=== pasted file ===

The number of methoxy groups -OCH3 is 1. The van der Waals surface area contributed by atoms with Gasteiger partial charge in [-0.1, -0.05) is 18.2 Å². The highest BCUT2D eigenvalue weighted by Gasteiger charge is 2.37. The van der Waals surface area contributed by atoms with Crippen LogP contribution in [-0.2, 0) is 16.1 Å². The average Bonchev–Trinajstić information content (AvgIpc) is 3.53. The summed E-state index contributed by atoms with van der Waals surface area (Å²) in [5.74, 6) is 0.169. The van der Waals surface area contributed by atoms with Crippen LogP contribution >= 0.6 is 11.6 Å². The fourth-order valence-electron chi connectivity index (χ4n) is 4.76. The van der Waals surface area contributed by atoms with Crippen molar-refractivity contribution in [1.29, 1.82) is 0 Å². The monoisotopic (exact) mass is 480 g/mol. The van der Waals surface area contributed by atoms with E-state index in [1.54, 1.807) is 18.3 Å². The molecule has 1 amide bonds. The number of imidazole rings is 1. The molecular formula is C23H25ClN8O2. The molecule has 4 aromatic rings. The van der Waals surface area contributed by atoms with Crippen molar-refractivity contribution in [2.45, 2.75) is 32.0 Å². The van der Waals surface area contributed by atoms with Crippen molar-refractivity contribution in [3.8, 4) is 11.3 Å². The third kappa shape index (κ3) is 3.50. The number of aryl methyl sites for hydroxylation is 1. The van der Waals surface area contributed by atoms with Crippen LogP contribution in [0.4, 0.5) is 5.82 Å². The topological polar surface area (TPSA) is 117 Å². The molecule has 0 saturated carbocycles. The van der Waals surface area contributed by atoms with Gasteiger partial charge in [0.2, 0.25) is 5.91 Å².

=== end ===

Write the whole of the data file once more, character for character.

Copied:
The number of methoxy groups -OCH3 is 1. The van der Waals surface area contributed by atoms with Gasteiger partial charge in [-0.1, -0.05) is 18.2 Å². The highest BCUT2D eigenvalue weighted by Gasteiger charge is 2.37. The van der Waals surface area contributed by atoms with Crippen LogP contribution in [-0.2, 0) is 16.1 Å². The average Bonchev–Trinajstić information content (AvgIpc) is 3.53. The summed E-state index contributed by atoms with van der Waals surface area (Å²) in [5.74, 6) is 0.169. The van der Waals surface area contributed by atoms with Crippen LogP contribution >= 0.6 is 11.6 Å². The fourth-order valence-electron chi connectivity index (χ4n) is 4.76. The van der Waals surface area contributed by atoms with Crippen molar-refractivity contribution in [1.29, 1.82) is 0 Å². The monoisotopic (exact) mass is 480 g/mol. The van der Waals surface area contributed by atoms with E-state index in [1.54, 1.807) is 18.3 Å². The molecule has 1 amide bonds. The number of imidazole rings is 1. The molecular formula is C23H25ClN8O2. The molecule has 4 aromatic rings. The van der Waals surface area contributed by atoms with Crippen molar-refractivity contribution in [2.45, 2.75) is 32.0 Å². The van der Waals surface area contributed by atoms with Crippen molar-refractivity contribution in [3.8, 4) is 11.3 Å². The third kappa shape index (κ3) is 3.50. The number of aryl methyl sites for hydroxylation is 1. The van der Waals surface area contributed by atoms with Crippen LogP contribution in [0.4, 0.5) is 5.82 Å². The topological polar surface area (TPSA) is 117 Å². The molecule has 0 saturated carbocycles. The van der Waals surface area contributed by atoms with Gasteiger partial charge in [0.2, 0.25) is 5.91 Å².